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Mid-Century Tourism on the Silver River

Bruce Mozert (1916-2015) holds a rich and unique place in Florida’s history. He spent 30 years as the official photographer for Silver Springs, Florida’s first tourist attraction – and for Paradise Park, the counterpart to Silver Springs located less than a mile down the Silver River that was a beautiful haven for African-American tourists. Using the crystal-clear waters of the Silver River, Mozert’s iconic underwater photography and exclusive access to both parks created some of the most widely recognizable tourism photography of the mid-20th century.

Mozert is known for pioneering the art of underwater photography and was a local legend in Marion County, home to both the Appleton Museum of Art and the Silver River. Before his adventures below the water’s surface, Mozert was living in New York, where he first began working as a photographer. In 1938, he was on assignment in Florida and detoured to Silver Springs to take publicity photos of Johnny Weissmuller, who was starring in a Tarzan movie being filmed there. The cast eventually went home, but Mozert stayed and would later become the official park photographer for Silver Springs.

By the late 1950s, Silver Springs, which was considered Florida’s first tourist attraction, featured a visitor center, glass-bottom boats, wildlife shows and more. Less than a mile away down the Silver River was the attraction’s counterpart, Paradise Park, established in 1949 by the owners of Silver Springs. Segregation laws in the South meant safe travel destinations for African-Americans were few and far between. Paradise Park, featured in “The Green Book,” boasted the same amenities as Silver Springs, providing an oasis to families from near and far for 20 years.

At the height of the parks’ popularity, from the 1950s to the late 1960s, together they attracted approximately 1.5 million visitors each year. Mozert was the official photographer for both parks, and his images captivated audiences and served as anchors for major advertising campaigns. In an on-site darkroom, the photographer would develop his photos of guests enjoying scenic boat rides, petting deer, and swimming in the crystal-clear springs, and of his most iconic subject: women and men posed underwater performing everyday activities like enjoying a meal, tidying a home, or participating in athletics.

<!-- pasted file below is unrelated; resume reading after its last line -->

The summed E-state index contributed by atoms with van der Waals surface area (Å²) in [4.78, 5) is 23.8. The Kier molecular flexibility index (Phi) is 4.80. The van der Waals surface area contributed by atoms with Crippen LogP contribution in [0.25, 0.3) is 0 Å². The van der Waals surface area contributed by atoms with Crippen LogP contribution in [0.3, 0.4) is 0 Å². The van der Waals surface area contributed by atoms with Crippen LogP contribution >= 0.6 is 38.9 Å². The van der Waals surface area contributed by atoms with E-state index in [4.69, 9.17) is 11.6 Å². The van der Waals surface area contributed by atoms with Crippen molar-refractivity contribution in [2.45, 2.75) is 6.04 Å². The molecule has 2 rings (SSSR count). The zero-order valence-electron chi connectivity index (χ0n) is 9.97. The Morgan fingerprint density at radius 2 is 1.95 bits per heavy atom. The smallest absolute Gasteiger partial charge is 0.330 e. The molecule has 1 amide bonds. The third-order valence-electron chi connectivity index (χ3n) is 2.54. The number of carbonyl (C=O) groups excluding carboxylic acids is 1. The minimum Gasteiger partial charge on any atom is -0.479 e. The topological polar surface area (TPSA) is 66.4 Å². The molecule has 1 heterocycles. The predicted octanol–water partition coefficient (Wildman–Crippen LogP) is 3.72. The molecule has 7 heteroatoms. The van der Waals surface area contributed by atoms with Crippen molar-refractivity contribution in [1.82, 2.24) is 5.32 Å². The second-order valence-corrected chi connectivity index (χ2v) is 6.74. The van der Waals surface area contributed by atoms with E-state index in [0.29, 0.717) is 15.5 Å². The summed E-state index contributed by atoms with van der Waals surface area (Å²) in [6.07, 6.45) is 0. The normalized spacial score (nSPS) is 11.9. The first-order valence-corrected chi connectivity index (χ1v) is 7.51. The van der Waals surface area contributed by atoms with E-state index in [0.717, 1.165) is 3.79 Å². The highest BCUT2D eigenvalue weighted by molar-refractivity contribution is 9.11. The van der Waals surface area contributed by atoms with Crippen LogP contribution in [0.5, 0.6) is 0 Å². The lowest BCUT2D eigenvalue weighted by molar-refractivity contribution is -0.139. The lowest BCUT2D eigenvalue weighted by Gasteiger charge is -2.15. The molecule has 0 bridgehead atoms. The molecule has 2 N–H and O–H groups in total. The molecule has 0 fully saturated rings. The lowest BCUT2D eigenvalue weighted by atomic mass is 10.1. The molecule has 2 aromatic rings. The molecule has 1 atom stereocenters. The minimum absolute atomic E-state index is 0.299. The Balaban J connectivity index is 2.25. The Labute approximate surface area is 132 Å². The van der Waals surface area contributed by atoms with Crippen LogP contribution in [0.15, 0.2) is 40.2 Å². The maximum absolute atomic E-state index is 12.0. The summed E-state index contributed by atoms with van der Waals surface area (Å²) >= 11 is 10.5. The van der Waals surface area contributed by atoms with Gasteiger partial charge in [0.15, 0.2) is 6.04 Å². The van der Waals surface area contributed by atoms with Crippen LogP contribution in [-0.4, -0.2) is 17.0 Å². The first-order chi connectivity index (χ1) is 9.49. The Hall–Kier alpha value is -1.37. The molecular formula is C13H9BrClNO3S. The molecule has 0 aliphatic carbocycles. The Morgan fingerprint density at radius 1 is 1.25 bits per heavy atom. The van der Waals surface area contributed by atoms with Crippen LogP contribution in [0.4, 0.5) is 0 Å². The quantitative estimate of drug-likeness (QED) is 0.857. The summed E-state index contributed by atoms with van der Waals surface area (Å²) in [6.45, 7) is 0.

Often executed in a pinup style popular at that time and influenced by Mozert’s sister Zoe, who was a renowned pinup artist, these photos playfully and ingeniously showcased the clarity of the water — enticing travelers from all over the world. Sometimes clearly posed and sometimes appearing candid, they also highlighted Mozert’s mastery of underwater photography. Staging these aquatic vignettes required creative thinking and ingenuity to convincingly simulate on-land activities, such as the use of dry ice or Alka-Seltzer to fake champagne bubbles, or tiny weights to prevent clothing from floating.

For 45 years, Mozert used Silver Springs and other neighboring waters as his backdrop, attaining corporate accounts such as Jantzen Swimwear and Mercury Outboard Motors. His photographs have appeared in magazines such as Ebony, Life, Look and National Geographic.

“Mid-Century Tourism on the Silver River” is on view through January 3, 2021. In addition to 35 photographs, the exhibition showcases other ephemera that highlight the photographer’s innovation, creativity, and significance to the history of tourism in Marion County, Florida.


Bruce Mozert       Photograph by Bruce Mozert

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